Run the tests with:
You will need to have initialized everything once (with
./scripts/start), but you do not need to have the main containers running to run the tests as it uses it's own cluster of docker containers.
After running the test, you can stop it with
FS_ENV=test ./scripts/stop. If you don't, the docker containers keep running and need resources.
With this, you can set the FS_ENV environment variable to test, so they operate on the test environment.
Also it is possible to add this in the config file. Maybe some day this info gets added. :-)
After you have run the tests once, you can use
./scripts/test-rerun which will run faster. It assumes that the containers have already been created and initialized, but otherwise is the same.
So far, end to end testing is working nicely (called acceptance tests in codeception). They run with a headless Firefox and Selenium inside the Docker setup, they are run on CI build too.
We are working on restructing the code to enable unit testing.
If you want to run with debug mode turned on, then use:
If you just want to run one test, then pass the path to that test as an argument, e.g.
Writing unit tests
CodeCeption uses PHPUnitTests under the hood and therefore the PHPUnit test documentation can be helpful.
Writing acceptance tests
tests directory has much stuff in it.
You just need to care about 2 places:
tests/seed.sql - add any data you want to be in the database when the tests are run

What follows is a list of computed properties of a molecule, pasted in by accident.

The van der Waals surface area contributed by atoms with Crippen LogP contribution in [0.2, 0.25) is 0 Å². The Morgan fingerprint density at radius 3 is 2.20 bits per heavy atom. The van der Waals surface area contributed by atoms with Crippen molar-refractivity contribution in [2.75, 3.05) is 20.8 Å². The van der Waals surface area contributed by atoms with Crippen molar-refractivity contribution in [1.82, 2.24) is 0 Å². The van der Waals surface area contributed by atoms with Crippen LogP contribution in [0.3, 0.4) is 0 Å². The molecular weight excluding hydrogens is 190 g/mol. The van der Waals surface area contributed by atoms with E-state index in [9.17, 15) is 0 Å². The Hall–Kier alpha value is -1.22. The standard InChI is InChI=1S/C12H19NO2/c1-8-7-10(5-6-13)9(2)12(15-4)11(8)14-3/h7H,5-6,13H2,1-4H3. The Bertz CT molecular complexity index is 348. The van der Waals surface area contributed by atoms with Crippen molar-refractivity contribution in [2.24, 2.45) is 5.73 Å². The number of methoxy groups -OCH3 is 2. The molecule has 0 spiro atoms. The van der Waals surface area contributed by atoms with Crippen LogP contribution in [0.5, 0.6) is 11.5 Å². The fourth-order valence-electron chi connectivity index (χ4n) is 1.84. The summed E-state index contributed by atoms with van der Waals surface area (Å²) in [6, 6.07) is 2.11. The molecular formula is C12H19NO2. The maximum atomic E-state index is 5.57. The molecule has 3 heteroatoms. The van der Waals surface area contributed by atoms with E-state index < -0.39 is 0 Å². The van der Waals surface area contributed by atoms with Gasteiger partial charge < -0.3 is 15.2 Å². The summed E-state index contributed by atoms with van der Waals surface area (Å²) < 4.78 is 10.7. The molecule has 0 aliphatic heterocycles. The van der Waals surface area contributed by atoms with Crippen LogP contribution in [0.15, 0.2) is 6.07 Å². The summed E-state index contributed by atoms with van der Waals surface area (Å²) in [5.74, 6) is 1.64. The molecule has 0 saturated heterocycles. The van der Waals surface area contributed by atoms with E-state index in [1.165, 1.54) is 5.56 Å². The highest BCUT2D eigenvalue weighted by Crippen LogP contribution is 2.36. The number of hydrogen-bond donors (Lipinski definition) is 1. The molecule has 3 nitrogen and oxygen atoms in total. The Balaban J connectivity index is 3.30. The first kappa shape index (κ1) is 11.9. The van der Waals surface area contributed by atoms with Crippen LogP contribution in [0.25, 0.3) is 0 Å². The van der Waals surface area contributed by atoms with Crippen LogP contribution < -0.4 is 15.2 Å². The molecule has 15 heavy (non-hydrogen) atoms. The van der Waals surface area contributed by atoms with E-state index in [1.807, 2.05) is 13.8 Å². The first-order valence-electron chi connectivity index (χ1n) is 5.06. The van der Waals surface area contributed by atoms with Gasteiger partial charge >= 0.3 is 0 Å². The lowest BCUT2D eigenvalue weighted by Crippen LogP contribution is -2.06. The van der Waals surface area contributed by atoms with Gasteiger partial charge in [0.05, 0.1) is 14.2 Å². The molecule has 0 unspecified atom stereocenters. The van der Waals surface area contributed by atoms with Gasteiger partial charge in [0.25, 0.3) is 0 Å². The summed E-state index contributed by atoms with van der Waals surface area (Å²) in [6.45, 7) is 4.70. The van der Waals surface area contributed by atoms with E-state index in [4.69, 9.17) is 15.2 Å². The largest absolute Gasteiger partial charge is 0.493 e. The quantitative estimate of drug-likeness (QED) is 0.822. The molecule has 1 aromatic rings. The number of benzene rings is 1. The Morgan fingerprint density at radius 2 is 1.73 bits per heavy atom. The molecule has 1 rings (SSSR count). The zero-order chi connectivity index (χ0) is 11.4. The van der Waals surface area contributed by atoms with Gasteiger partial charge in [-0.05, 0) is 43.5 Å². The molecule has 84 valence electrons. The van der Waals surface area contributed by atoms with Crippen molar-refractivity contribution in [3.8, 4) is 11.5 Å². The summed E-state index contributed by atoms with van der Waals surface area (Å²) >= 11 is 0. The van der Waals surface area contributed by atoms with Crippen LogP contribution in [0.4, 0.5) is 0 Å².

acceptance/ - copy an existing test and get started!
http://codeception.com/docs/modules/WebDriver#Actions is a very useful page, showing all the things can call on
Please read the command descriptions carefully.
How acceptance tests work
Tests are run through selenium on firefox. The interaction of the test with the browser is defined by commands. Keep in mind that this is on very high level. Selenium does at most points not know what the browser is doing!
It is especially hard to get waits right as the blocking/waiting behaviour of the commands may change with the test driver (PhantomJS, Firefox, Chromium, etc.).
just fires a click event on the given element. It does not wait for anything afterwards! If you expect a page reload or any asynchronous requests happening, you need to wait for that before being able to assert any content.
Acceptance tests using the
|…present in the HTML source||…actually visible to the user|